area. This is explained by the lower sample homogeneity induced by this pre- treatment. Due to the larger degree of error, it is not possible to statistically justify the observed differences between the gaseous pre-treated samples at room temperature and 75˚C. The smaller errors of the aqueous pre-treatments imply that these methods result in a greater degree of sample homogeneity compared to the gas-phase pre-treatment.

A clear trend is also visible in the fitted D-bands of the differently treated samples, as shown in Figure 5(b). The peak area of the D-band is increased with all acid pre-treatment relative to untreated MWCNT, and as far as 3 percentage points in case of nitric acid. However, differences between the untreated MWCNT and sulfuric and hydrochloric acid pre-treated samples are not large enough to establish statistical significance. Meanwhile, gas-phase pre-treatment with nitrous fumes increases the peak area even further, up to 7 percentage points.

Comparing the statistical significance of the D’ band between the tested samples, the areas decrease for all acid pre-treated MWCNT (Figure 5(c)).

The D*/G ratio is calculated by adding the absolute areas of the D- and D’-bands, and dividing by the area of the G-band; the resulting D*/G ratios are summarized in Figure 5(d). Exclusively taking the area of these three peaks into account leads to significant differences of the applied pre-treatment. In the literature, the D*/G ratio is often determined by peak intensities, an approach which does not account for the possible superposition of the G- and D’-bands, using intensities is therefore insufficient. This discrepancy is overcome by use of the fit peak areas of either band for the calculation of D*/G ratio

With this approach, the calculated D*/G-ratios show an increase in the relative number of graphitic structural defects with increasing oxidative character of the acids used for pre-treatment. In detail, pre-treatment with sulfuric or hydrochloric acid do not induce significant changes in the D*/G ratio, while an increase of about 12% is observed when using nitric or 17% if nitrosulfuric acid is used. Even higher D*/G ratios (up to 32% compared to untreated MWCNT) can be reached by gas-phase pre-treatment at different temperatures.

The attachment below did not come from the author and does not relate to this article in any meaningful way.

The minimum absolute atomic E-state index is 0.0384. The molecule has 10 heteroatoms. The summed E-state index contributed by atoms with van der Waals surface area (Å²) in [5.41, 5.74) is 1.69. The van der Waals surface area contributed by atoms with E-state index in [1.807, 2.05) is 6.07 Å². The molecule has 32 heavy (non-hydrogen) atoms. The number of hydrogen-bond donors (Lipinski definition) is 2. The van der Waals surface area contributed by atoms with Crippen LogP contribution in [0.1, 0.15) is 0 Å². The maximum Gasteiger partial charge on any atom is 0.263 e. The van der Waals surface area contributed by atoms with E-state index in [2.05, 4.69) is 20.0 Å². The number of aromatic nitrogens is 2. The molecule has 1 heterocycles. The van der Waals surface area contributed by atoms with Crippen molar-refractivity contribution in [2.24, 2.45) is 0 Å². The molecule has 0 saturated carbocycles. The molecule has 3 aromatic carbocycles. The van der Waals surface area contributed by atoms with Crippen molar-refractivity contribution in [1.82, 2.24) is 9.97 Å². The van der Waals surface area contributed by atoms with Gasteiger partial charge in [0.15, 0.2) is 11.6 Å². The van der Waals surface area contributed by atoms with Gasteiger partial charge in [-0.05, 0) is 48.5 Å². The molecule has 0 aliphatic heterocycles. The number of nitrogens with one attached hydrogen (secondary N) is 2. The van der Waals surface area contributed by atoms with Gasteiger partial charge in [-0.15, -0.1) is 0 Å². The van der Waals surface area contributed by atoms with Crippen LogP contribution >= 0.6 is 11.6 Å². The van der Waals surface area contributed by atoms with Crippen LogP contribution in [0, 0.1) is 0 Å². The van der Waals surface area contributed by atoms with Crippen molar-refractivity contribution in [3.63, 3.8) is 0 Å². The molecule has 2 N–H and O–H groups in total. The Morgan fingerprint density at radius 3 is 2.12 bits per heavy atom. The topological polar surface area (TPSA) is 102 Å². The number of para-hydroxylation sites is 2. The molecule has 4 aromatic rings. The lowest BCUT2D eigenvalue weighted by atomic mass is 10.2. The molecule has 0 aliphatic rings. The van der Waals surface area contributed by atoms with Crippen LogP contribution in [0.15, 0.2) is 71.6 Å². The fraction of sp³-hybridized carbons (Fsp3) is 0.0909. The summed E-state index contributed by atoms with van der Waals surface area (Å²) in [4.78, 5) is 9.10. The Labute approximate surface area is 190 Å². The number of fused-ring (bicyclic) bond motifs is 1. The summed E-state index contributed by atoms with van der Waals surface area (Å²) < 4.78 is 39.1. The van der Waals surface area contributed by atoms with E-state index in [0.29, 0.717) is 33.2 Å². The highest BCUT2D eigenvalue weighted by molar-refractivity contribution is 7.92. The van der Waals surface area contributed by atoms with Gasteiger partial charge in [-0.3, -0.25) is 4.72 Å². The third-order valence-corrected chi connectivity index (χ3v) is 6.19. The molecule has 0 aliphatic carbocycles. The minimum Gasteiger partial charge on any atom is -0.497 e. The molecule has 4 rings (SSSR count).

Electron microscopy imaging supports the trends observed by Raman spectroscopy. STEM images (Figures 6(a)-(d)) illustrate the surface roughness, which increases in order of sulfuric acid < nitric acid < nitrosulfuric acid < nitrous fume gas-phase pre-treatment. This roughness is accompanied with an increase in the number of defects and correspondingly a decrease in graphitic structure. TEM images reveal defects at the surface layers of the MWCNT by pre-treatment with sulfuric acid, nitric acid and in gas-phase, as shown in Figure 6(g), Figure 6(h), and Figure 6(j), respectively. Nitrosulfuric acid decomposes

Figure 6. The upper row shows STEM images of MWCNT, while in the lower row TEM images are presented. (a)/(g) Sulfuric acid treated, (b)/(h) Nitric acid, (c)/(i) Nitrosulfuric acid, (d)/(j) NOx gas-phase pre-treatment, (e)/(k) Open endcap of a nitrosulfiric acid treated sample, (f)/(l) and closed endcaps of a gas-phase treated sample.

not only surface layers of the MWCNT, but also penetrates deeper, as seen by the discontinuity of the graphene layers in Figure 6(i). The surfaces of the aqueous treated MWCNT are nearly free of amorphous carbon (Figures 6(g)- (i)), whereas the gas-phase treated sample shows some residual (Figure 6(j)). All observations made by microscopy are in perfect agreement with the results of the Raman analysis.

To gain deeper insight into the kinetics of defect formation during the functionalization process, varying temperatures and pre-treatment times were investigated. These studies were performed solely for the nitrosulfuric acid pre- treatment due to its high rate of defect formation and good homogeneity compared with other pre-treatment used. Four different temperatures (55˚C, 75˚C, 95˚C and 110˚C) were applied over a four hour reaction time. Raman analysis was subsequently used to determine the progression of defect formation (Figure 7). The amount of defect formation increases as a function of both reaction time and temperature, while the amount of graphitic structure decreases. The standard deviation of samples treated for longer times also decreases, which indicates greater sample homogeneity. The reaction temperature itself has a substantial influence on the initial formation of defects, as seen by the D- and G-band areas acquired after 60 minutes. A subsequent change of up to 2 - 3 percentage points in the D- or G-band areas was also determined independent of the initial defect ratio. This means that the majority of defect formation occurs within the first 60 minutes of the reaction time.

4.3. Influence of Pre-Treatment on Iron Contamination in MWCNT

The influence of iron contamination on the MWCNT following acid pre-treat- ment was determined by either total reflection x-ray fluorescence (TXRF) or gravimetric analysis.